Becky Luigart-Stayner; Melanie J. Clarke
Yield
12 servings

These loaves of sour rye were everyday fare for Mennonites living on the Russian steppes. They were made with a natural sourdough starter and baked in ovens that were fueled by prairie grasses. In this recipe, yogurt replaces the sourdough starter.

How to Make It

Step 1

Heat vegetable oil in a large skillet over medium heat. Add onion; cover and cook 10 minutes or until golden brown, stirring frequently. Remove from heat; cool completely.

Step 2

Dissolve sugar and yeast in warm water in large bowl; let stand 5 minutes. Stir in yogurt, caraway seeds, salt, and pepper. Add egg; stir well with a whisk.

Step 3

Lightly spoon flours into dry measuring cups, and level with a knife. Add 2 cups bread flour and rye flour to yeast mixture, 1 cup at a time, stirring until a soft dough forms. Stir in chopped onion. Turn the dough out onto a lightly floured surface. Knead until smooth and elastic (about 8 minutes); add enough of remaining flour, 1 tablespoon at a time, to prevent dough from sticking to hands (dough will feel tacky).

Step 4

Place dough in a large bowl coated with cooking spray, turning to coat top. Cover and let rise in a warm place (85°), free from drafts, 45 minutes or until doubled in size. (Gently press two fingers into dough. If indentation remains, the dough has risen enough.) Punch dough down; cover and let rest 5 minutes.

Step 5

With floured hands, knead dough 5 times. Shape into a round 7-inch loaf. Place loaf on a large baking sheet covered with parchment paper. Cover and let rise 30 minutes or until doubled in size. Make 3 diagonal cuts 1/4-inch deep across top of loaf using a sharp knife.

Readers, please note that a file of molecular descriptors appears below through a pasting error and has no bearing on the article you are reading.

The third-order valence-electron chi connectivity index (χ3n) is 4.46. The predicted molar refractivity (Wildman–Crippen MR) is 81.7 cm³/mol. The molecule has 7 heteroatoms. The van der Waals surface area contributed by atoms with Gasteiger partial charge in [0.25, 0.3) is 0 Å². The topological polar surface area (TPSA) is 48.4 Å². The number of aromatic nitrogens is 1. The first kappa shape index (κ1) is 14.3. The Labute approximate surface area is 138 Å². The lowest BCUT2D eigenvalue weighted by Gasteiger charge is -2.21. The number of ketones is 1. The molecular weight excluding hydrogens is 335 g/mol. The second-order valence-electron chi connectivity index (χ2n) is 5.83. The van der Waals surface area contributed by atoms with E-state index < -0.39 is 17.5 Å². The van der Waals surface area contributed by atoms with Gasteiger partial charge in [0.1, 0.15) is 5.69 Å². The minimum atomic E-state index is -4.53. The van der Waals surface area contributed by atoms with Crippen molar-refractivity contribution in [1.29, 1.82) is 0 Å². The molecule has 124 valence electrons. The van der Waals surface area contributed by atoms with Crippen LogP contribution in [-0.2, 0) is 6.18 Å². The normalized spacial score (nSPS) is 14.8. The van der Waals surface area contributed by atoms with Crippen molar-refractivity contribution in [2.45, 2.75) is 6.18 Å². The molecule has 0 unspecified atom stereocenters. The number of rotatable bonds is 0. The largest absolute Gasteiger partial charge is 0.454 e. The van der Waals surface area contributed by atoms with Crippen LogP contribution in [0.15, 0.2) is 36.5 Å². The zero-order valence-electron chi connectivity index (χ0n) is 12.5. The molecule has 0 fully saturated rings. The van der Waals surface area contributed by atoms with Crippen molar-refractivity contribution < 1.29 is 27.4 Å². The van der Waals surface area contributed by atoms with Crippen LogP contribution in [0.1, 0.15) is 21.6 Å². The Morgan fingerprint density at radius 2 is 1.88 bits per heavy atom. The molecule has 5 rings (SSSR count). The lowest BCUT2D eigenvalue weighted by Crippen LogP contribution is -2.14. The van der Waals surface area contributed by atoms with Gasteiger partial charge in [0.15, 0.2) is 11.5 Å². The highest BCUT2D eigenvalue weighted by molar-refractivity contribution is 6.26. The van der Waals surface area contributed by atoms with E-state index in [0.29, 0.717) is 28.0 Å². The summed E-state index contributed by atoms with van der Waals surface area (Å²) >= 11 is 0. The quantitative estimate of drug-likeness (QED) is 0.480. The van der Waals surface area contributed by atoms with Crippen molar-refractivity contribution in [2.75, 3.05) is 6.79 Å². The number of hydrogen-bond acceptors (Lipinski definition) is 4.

Step 6

Preheat oven to 350°.

Step 7

Combine 1 tablespoon water and egg yolk; gently brush over dough. Sprinkle with 1/2 teaspoon kosher salt. Bake at 350° for 35 minutes or until loaf sounds hollow when tapped. Cool on a wire rack.

Ratings & Reviews

MelissaC23's Review

MelissaC23
January 04, 2011
I made this recipe today, as written. The dough took twice the time to rise as stated, but maybe this was because my kitchen was cool (January). It was delicious and I will make it again!

4kris2's Review

4kris2
February 22, 2010
I am a bread maker, and when I saw this recipe in Cooking Light I had to make it. Big success, with me and my friends. The onion in this recipe takes it to a new level of rye bread! Make it! I am without a proper oven, but will try this in my toaster oven because I have to have it!!

Heather90's Review

Heather90
December 29, 2008
I really enjoyed making and eating this bread. I'm no avid bread maker, although I have tried a few recipes, but this was very easy and had good results. I chilled my dough over night after the first rise, (becuase I wanted fresh bread the next day, but wouldn't have time to prepare it all) and then let it sit for 30 minuets before baking it. Because I chilled it the center of the bread wasn't all the way cooked, but that was OK, the crust had a great texture and overall the flavor was great. Next time I would let it sit out much longer if I chill it.